Holy Trinity church - Yeaveley, Derbyshire, UK
Posted by: Groundspeak Premium Member SMacB
N 52° 57.583 W 001° 43.447
30U E 585702 N 5868551
Quick Description: Holy Trinity Church, Yeaveley is a Grade II listed parish church.
Location: East Midlands, United Kingdom
Date Posted: 9/26/2021 12:41:27 AM
Waymark Code: WM15192
Published By: Groundspeak Premium Member pmaupin
Views: 1

Long Description:
"Holy Trinity Church is a simple, but attractive building, of red brick with nave and an embattled western tower containing one bell. In 1895, it was said to be nearly covered in ivy. Its parish registers begin in 1841. The living in 1895 was a vicarage, in the gift of the vicar of Shirley, and had been held since 1844 by Rev. William Buck Dearden, who was also vicar and resided at Alkmonton.

The return to the Religious Census of 1851 (HO 129/447/1/11/14) was however completed by E.W. Michell, Vicar of Shirley, with an address of "Shirley Vicarage". He described the building as "Trinity Church - Church of a District ordered in Council under 16 Section of 59 of George 3rd. Cap 134", noting that it was consecrated in May 1840 "in lieu of an Old Church", and that it had 74 free sittings, and 80 other sittings. The average congregation over the previous 3 months had been 60 in the mornings and 75 in afternoons, with 40 and 36 Sunday Scholars respectively, and no evening service. These figures are however deceptive, suggesting there were 2 services, but in practice there was only one, as indicated by Rev. Michell remarks that "the Service is at present but once on Sundays, alternately morning and afternoon".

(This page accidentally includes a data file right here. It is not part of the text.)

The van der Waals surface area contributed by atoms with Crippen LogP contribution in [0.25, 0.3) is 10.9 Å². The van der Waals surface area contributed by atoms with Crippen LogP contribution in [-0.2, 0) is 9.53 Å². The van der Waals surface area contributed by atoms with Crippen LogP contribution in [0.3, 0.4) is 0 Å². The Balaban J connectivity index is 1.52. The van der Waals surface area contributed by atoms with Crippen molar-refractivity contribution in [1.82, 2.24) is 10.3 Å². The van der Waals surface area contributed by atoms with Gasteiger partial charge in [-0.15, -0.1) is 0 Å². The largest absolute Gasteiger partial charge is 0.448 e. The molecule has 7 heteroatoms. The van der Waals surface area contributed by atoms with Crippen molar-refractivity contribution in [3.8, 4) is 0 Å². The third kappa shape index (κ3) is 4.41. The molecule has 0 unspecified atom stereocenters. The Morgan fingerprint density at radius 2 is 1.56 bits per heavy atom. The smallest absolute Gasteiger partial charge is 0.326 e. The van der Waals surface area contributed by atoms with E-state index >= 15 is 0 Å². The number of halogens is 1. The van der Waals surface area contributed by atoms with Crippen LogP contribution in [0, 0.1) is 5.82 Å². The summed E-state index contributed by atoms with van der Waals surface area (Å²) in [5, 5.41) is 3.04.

An account of the church's history, available on the Ashbourne Deanery website, indicates that some portions of the old church were saved, and installed in the new church. Of particular mention is an original painted royal coat of arms, which hangs above the east window. The account tells us that the practice of displaying the coat of arms of the monarch dates back to the time of the Reformation, with the arms being changed for each new monarch, but the custom fell into disuse during the Hanoverian period. This suggests that the original building must have been at least a century older than the present day church. In addition, two boards, featuring the Ten Commandments, Lord's Prayer and Creed, which hang either side of the east window, may indicate an even earlier date. It was the custom to display similar tablets before the Reformation, but their placement may have been dictated by a Canon law of 1603 "that the Ten Commandments be set-up on the east end of every church, where the people may best see and read the same"."

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